As outlined earlier, men dressed in suits and simple clothing arose from the rise of the bourgeoisie and their strong work ethic: working was deemed “ideal” masculinity and the suit reflected this notion. The suit has the power to convey respectability and the desire to be professional; but beyond that it seems to be devoid of any further meaning. As menswear became more simple and restricted to the three piece suit, changes to men’s clothing seemed to freeze. Meanwhile, women’s fashions became more and more outlandish and went through numerous fashion cycles.
However, with the arrival of 2014 men’s fashions are going through some drastic changes none more so than men’s footwear. Think heels are just for Victoria Secret Angels? Think again! Men are now gracing the catwalks with high heels, French dancers bopping to Beyonce’s Single Ladies engulf our screens whilst wearing high heels and boys on the London streets are even sporting little high heels! Yes, men are now in heels! However, this is not an entirely new phenomenon and perhaps heels are reclaiming their original destiny: to be worn by men.
The first example of heeled shoes appears in the heyday of the Persian Empire (modern day Iran), when a fighting horseman required footwear that secured him in his stirrups as he stood up and shot arrows. The heel was simply a practical design feature meant for battle. That’s right they were designed by men for men!
At the end of the sixteenth century, the ruler of Persia joined forces with Europe to help defeat the rising Turkish Ottoman Empire, and thus began a European fascination with all things Persian. Aristocratic men sought to emulate the masculinity of the soldiers and the only way to do that without actually going to war was to imitate their uniforms. Men began wearing heels and as poorer men caught on to the trend, the richer men made their heels taller and the high heel was born.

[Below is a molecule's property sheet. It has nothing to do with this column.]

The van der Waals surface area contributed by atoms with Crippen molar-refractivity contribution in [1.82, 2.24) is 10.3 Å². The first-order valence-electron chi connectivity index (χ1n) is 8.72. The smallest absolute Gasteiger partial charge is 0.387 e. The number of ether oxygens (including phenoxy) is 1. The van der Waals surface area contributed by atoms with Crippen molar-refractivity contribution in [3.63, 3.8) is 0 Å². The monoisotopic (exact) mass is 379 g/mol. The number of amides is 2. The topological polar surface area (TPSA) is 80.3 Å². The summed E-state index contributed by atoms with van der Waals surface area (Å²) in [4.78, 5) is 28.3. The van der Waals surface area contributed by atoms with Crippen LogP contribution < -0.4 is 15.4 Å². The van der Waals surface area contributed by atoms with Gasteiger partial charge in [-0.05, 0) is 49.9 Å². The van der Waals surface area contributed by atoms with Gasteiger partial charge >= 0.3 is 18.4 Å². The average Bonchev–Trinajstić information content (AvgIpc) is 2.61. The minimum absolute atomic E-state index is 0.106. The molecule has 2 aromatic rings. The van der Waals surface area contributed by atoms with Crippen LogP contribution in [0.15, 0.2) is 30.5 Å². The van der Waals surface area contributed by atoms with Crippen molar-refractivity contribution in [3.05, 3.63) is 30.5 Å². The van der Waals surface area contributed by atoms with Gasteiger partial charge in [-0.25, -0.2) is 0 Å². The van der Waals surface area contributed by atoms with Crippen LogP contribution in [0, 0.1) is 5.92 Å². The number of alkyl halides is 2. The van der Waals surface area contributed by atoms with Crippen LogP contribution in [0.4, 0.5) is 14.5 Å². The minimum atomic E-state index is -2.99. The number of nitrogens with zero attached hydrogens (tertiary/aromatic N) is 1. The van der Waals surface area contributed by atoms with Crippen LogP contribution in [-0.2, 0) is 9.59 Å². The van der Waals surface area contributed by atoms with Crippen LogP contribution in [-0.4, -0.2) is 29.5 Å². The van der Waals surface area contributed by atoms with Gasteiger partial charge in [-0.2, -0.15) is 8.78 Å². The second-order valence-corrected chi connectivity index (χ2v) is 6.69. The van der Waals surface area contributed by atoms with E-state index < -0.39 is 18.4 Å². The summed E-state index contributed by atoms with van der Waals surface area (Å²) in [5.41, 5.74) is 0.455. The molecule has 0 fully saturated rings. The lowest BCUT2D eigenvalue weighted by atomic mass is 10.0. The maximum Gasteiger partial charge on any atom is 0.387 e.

The high hell denoted class and wealth. Thus, the higher the heel the wealthier and of higher class the man appeared. Louis XIV ordered that only people of the court could wear red high heels, all at once heels became the epitome of sophisitication and status. Women soon caught onto the craze in order to gain higher status also and wore a tapered toe to make their feet appear smaller.
However, high heels fell out of fashion during the Great Masculine Renunciation of fashion followed by the French Revolution where Louis XIV lost the throne (and his head). Men and women rejected all forms of elaborate clothing and items; heels being one of them.
High heels did return however with toe-crippling vengeance in the mid-eighteenth century due to photography and pornography. Heels had been transformed into exclusively feminine items. Naked women would now pose in high heels forcing to contort their bodies into sexual shapes (which someone I don’t know who managed to figure out). High heels from this moment had been firmly planted as feminine which is why the average man isn’t seen walking about in heels on the streets today. However, this is changing. Simon Cowell and Robert Downey Junior have been captured wearing heels and new fashions of 2014 are featuring men on the catwalks walking in high heels. Could high heels be seen as the epitome of status and masculinity once more? Time will tell.
Entwistle, J (2000) The Fashioned Body. USA Blackwell Publishing Ltd.
Pigeons and Peacocks (2013) MEN IN HEELS: THE HISTORY, THE HYSTERIA AND THE HYPE [online] available from< http://www.pigeonsandpeacocks.com/2013/06/men-in-heels-the-history-the-hysteria-and-the-hype/> (1st June 2014)